Business Magazine

Three Rules For Handling A Social Media Disaster

Posted on the 18 July 2013 by Marketingtango @marketingtango

Social networks can serve as valuable tools in any integrated marketing campaign. As marketers, we dream of the sudden avalanche of free publicity that can result from a message going “viral.” Yet the rewards also come with risks.

Previously, we’ve written that the best social approach for a business to take in the wake of a natural disaster or tragedy is usually a respectful silence.

However, when handling a social media disaster, staying quiet is not necessarily the best policy. In fact, real-time response and decisive action is often critical to regain control of your message and reputation.

Although recent stories seem to indicate a particular vulnerability on the part of restaurants, negative social flare-ups can happen to any business, consumer-focused or B2B.

Taco Bell suffered a recent social disaster when a photo of a worker licking a stack of taco shells went viral. But Forbes reports that the fast food chain’s response to the “Taco Licker” incident appears to have reassured customers and restored positive sentiment about the brand.

What did Taco Bell do right? And what lessons can we learn from their experience?

1. Respond Quickly

The morning after the photo was posted, Taco Bell offered this comment in response:

“We have strict food handling procedures and zero tolerance for any violations. We believe this is a prank and the food was not served to customers. We are conducting an investigation and will be taking swift action against those involved.”

2. Act Decisively and Publicly

Taco Bell promised and delivered swift action. The offending employee was promptly fired and the company’s subsequent explanation satisfied most consumers.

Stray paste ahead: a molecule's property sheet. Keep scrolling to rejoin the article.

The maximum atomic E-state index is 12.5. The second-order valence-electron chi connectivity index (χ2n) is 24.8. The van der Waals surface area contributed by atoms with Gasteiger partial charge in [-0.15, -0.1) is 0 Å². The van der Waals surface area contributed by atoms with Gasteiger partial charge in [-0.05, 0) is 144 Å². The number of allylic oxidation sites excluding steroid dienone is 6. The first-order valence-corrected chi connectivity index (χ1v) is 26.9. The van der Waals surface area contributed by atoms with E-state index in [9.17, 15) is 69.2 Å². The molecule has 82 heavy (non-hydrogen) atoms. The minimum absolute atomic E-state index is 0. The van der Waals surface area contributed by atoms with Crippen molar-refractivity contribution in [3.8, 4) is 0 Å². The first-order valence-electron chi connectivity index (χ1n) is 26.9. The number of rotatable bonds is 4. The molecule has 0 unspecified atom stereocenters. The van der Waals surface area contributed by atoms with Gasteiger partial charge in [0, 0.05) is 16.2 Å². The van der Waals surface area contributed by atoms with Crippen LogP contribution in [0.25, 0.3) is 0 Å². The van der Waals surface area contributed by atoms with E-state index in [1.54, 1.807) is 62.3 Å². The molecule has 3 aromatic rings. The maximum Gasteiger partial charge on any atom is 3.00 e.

According to Forbes, “Taco Bell’s handling of the social media crisis has been followed by a quick Buzz recovery for the brand among US consumers… Taco Bell quickly suspended the employee, who has now been fired, and ensured customers through its social media platforms and the press that the food was not intended for consumption, but was posted as a joke.”

3. Don’t Feed the Trolls

Don’t make the mistake of dignifying the haters (also known as “trolls”) who lurk on social sites. Their only purpose is to get you riled up enough to respond to their taunts.

After posting an initial response to the photo, Taco Bell got busy with its investigation. What the company didn’t do, was respond to every comment posted on Facebook, Twitter, etc.

In the case of Amy’s Baking Company Bakery Boutique & Bistro, it was the company owners, not the employees, who got out of control. Once they started feeding the trolls (responding to the hateful comments), they couldn’t stop themselves.

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